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Improving ergonomics with the Safety & Health Investment Project

UW Environmental Health & Safety (EH&S) and Building Services Department (BSD) recently partnered up for the Safety & Health Investment Project (also known as the SHIP grant project or Participatory Ergonomics Project). Funded by State of Washington, Department of Labor & Industries (L&I), the project team engaged BSD custodians and leadership, UW EH&S leadership, Facilities Services Safety Team, and professional ergonomists in a year-long collaboration. Their collective efforts focused on the goal of developing ergonomic solutions to reduce risk of musculoskeletal injuries among custodial staff.

 

“Worker injuries and how we can prevent them are really important to me,” said Dr. Debra Milek, medical co-director for EH&S within the occupational medical clinic at Harborview Medical Center. “I looked at the data and saw that the third highest area for workplace injuries was in facilities and custodial work. There’s a lot of focus out there on office ergonomics, using the right chairs, desks, lumbar support, keyboards, screens, etc. However, there isn’t a lot available for custodial workers. ­­The BSD custodial team had already worked with L&I on building a better custodial cart, but there wasn’t a programmatic or systematic way for them to make safety improvements. I spoke with Facilities Services Safety Manager, Tracey Mosier, and it seemed like BSD would be very receptive to the idea of pursuing this grant and taking on this big task,” said Milek.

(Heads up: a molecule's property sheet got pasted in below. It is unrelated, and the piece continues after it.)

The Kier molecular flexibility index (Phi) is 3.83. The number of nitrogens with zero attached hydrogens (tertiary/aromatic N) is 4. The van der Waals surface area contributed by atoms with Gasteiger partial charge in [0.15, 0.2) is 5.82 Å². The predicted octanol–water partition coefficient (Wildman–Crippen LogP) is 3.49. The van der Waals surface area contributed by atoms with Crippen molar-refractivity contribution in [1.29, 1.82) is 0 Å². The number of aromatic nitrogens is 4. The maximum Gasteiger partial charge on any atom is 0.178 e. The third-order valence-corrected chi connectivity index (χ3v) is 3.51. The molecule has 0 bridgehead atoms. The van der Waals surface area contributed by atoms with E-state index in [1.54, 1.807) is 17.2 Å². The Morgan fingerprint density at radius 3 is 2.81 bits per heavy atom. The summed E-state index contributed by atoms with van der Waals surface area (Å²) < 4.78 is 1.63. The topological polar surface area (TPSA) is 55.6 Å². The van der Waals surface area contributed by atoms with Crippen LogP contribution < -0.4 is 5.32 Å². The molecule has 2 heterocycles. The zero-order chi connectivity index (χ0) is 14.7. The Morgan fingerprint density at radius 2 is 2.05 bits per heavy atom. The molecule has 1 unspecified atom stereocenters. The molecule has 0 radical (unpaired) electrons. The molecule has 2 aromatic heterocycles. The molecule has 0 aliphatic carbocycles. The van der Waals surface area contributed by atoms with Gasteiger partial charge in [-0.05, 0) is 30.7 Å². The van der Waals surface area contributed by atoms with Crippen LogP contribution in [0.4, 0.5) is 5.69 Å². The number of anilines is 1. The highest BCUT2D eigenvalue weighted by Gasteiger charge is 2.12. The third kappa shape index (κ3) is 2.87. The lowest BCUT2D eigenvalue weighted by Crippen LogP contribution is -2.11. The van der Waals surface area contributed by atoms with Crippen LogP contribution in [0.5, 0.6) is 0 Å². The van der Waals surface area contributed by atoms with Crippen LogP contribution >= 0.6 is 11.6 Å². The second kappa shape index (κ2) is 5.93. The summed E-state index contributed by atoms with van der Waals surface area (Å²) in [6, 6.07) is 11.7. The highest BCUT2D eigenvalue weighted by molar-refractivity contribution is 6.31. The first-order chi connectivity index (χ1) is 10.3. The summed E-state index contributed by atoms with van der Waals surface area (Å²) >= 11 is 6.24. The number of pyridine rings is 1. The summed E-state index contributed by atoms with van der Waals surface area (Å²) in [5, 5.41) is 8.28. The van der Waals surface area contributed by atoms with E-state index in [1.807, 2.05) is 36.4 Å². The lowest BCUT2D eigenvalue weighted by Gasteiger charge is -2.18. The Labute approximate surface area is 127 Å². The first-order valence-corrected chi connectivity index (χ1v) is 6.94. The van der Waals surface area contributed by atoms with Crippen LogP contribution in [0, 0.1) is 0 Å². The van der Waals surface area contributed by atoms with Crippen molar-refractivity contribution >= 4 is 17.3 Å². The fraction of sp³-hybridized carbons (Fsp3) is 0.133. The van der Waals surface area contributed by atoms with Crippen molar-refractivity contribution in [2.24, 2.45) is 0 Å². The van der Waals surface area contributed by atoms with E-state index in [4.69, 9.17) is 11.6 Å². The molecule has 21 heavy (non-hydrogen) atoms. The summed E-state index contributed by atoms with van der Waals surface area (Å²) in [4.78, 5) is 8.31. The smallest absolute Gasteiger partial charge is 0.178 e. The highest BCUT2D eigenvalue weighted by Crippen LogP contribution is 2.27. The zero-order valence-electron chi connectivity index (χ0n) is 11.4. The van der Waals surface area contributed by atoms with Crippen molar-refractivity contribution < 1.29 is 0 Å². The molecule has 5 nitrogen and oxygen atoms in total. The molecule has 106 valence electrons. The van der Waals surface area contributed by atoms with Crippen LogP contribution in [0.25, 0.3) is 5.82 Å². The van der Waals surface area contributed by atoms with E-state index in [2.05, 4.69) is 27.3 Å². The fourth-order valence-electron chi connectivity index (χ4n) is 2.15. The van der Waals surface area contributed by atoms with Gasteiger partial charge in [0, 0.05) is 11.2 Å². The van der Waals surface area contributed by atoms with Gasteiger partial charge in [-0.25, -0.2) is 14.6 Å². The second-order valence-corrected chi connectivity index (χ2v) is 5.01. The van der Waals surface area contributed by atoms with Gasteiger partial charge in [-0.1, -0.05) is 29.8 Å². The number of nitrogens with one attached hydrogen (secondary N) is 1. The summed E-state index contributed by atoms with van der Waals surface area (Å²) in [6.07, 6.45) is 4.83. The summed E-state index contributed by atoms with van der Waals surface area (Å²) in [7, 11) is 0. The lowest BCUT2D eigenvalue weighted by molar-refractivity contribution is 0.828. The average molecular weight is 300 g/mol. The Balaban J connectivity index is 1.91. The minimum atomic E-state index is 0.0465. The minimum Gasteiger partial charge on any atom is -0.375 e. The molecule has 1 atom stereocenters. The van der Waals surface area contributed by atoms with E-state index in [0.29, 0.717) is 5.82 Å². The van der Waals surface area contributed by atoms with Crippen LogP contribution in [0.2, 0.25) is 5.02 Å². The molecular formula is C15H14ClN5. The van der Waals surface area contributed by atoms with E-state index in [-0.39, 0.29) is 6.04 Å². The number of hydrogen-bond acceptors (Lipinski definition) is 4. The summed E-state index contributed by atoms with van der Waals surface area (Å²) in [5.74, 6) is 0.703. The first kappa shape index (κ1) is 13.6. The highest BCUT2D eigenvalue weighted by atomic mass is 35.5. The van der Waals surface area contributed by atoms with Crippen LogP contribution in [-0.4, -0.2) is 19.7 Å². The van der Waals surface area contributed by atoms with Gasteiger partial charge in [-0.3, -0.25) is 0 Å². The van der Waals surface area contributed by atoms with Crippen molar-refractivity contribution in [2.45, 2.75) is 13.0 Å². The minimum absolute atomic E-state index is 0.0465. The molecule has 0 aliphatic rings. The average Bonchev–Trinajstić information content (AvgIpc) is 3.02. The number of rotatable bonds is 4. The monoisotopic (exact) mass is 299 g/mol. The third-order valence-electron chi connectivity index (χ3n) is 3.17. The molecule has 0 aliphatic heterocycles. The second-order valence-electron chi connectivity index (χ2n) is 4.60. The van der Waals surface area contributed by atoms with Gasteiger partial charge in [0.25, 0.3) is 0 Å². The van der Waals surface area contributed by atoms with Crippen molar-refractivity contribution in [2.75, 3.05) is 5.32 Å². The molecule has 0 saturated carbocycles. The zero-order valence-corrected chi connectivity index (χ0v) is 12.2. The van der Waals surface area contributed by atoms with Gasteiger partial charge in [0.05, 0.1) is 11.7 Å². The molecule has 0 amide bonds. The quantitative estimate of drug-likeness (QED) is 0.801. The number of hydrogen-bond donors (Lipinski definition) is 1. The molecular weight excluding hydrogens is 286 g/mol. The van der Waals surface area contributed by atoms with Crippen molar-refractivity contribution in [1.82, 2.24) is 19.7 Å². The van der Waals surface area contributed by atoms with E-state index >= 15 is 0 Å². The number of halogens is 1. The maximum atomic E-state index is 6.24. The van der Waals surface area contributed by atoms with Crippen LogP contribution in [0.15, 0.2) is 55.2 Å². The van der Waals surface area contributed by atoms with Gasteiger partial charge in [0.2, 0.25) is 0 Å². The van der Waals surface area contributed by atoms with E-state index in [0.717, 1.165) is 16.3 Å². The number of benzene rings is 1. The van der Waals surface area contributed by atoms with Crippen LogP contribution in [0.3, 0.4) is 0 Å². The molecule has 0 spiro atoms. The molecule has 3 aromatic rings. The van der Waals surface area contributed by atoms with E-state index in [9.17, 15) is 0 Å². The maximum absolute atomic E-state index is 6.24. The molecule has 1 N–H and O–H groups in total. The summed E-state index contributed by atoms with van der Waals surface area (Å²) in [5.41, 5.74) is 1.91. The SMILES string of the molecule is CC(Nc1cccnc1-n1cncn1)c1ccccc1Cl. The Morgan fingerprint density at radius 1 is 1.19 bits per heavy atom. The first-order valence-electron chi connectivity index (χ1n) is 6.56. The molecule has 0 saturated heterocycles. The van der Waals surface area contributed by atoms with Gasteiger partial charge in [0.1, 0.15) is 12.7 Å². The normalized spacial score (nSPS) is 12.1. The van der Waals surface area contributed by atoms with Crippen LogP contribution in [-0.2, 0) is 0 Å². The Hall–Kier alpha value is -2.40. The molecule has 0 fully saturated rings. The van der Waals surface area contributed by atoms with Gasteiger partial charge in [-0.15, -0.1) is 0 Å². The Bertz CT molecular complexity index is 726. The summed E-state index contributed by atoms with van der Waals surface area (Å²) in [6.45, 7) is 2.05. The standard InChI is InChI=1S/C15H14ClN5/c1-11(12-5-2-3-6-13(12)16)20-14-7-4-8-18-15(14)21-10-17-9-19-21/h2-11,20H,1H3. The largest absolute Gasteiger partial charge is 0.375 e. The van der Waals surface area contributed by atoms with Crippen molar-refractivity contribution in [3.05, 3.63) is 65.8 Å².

Mosier was right. Gene Woodard, director of Building Services Department, quickly agreed to the collaboration when he was contacted by Dr. Milek and EH&S. “BSD leadership cares deeply about our custodial team’s health and wellness—along with the outcomes of the work that they do every day. Custodial work is very physical, so we had a strong sense that this project could help us discover ways to make the work more comfortable. Our unit immediately got to work with EH&S in developing the grant proposal, objectives and what we would like to accomplish,” said Woodard. The project plan was also shared and discussed with the union that represents custodial employees.

STEP BY STEP